Can Duct Tape Remove Warts?

It’s an effective treatment, but only on certain kinds of warts
Person wrapping finger with duct tape.

Every once in a while, you hear about a home health remedy that’s so wacky, it has to be real. Why? Well, because nobody would believe it otherwise.

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This is one of those times.

If you or your child has a wart, you should really consider putting duct tape on it. Seriously. Not only is it an effective home remedy, but it’s also affordable.

Don’t believe us? Honestly, we can’t blame you. It’s a bit out there. That’s why we asked dermatologist Melissa Piliang, MD, to explain why duct tape works, what kind of warts you can use it on and when you need to put down the tape and head to the doctor instead.

How to remove a wart with duct tape

The duct-tape occlusion method is very simple:

  1. Cut a piece of duct tape down so that it will sit comfortably over the wart. Children and adults alike might enjoy the process more if you use duct tape that comes in a fun color or pattern.
  2. Place the tape over the wart and leave it there for approximately five days. The duct tape will likely fall off from time to time. When that happens, replace it with a new piece as soon as you can.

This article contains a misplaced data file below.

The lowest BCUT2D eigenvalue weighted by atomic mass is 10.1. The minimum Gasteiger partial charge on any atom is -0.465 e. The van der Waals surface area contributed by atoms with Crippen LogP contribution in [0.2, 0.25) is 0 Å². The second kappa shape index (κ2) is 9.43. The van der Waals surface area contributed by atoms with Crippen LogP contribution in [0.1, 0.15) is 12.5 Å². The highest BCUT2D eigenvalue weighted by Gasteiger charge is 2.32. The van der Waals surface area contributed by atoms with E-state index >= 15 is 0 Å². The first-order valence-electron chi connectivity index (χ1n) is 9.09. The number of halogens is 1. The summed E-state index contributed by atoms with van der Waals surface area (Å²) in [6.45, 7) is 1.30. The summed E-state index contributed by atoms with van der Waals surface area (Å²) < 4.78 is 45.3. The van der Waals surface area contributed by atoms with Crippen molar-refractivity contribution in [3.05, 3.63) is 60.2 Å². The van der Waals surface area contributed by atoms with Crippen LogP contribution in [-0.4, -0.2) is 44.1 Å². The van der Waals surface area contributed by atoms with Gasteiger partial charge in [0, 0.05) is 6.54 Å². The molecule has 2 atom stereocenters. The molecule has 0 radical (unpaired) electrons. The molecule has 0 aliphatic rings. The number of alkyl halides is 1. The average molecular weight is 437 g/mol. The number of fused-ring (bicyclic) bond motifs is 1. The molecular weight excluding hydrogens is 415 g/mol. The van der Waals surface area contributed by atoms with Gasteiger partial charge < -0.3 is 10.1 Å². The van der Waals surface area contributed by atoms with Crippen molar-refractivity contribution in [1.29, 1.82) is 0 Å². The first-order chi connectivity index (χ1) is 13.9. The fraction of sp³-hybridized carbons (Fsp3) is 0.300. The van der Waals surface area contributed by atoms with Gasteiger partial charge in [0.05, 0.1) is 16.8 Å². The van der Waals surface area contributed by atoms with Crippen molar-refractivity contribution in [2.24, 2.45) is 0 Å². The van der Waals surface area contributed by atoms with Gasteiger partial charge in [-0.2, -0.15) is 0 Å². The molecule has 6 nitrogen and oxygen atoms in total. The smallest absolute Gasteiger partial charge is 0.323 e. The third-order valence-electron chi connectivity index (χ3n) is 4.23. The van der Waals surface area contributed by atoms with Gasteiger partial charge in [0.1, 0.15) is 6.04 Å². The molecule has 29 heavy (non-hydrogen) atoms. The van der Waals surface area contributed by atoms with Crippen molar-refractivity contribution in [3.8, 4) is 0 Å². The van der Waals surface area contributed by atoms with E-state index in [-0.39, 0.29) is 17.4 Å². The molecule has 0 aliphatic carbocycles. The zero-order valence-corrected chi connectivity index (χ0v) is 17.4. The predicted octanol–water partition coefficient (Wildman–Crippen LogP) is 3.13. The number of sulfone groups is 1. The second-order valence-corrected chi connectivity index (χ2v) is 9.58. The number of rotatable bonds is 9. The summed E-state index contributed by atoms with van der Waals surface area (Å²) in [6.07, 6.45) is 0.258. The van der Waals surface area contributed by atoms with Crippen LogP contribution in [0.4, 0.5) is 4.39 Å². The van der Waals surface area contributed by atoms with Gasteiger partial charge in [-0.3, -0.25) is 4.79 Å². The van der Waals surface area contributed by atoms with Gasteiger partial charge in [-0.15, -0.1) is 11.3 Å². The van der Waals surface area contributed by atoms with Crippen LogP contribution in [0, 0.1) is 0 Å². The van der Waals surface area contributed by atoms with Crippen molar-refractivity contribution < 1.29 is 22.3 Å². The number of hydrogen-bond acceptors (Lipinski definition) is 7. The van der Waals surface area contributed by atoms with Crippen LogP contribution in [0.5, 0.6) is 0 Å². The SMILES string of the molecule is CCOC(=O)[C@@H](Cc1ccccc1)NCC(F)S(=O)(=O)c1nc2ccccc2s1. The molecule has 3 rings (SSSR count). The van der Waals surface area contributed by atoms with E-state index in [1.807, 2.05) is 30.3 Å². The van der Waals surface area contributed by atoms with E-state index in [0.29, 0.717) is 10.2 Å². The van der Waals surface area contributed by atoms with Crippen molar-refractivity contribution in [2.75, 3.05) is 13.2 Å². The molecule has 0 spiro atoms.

3. On day five, remove the tape, soak the wart in warm water and use a piece of sandpaper, a pumice stone or an emery board to slough off the top layer of the wart. Dr. Piliang recommends using sandpaper because it’s affordable. You can cut it to size and you can throw it out after using it without feeling like you’ve wasted money.
  4. Leave the wart uncovered overnight (10 to 12 hours).
  5. Put a new piece of duct tape on the wart and start the process over. You should expect to do this process several times — usually, four to six weeks — until the wart is completely gone. 

You can double up!

You can also use duct tape in concert with over-the-counter treatments like a 20%–40% salicylic acid gel, says Dr. Piliang. By themselves, these treatments may take weeks or months to work. Together, things could move faster.

Why does duct tape kill warts?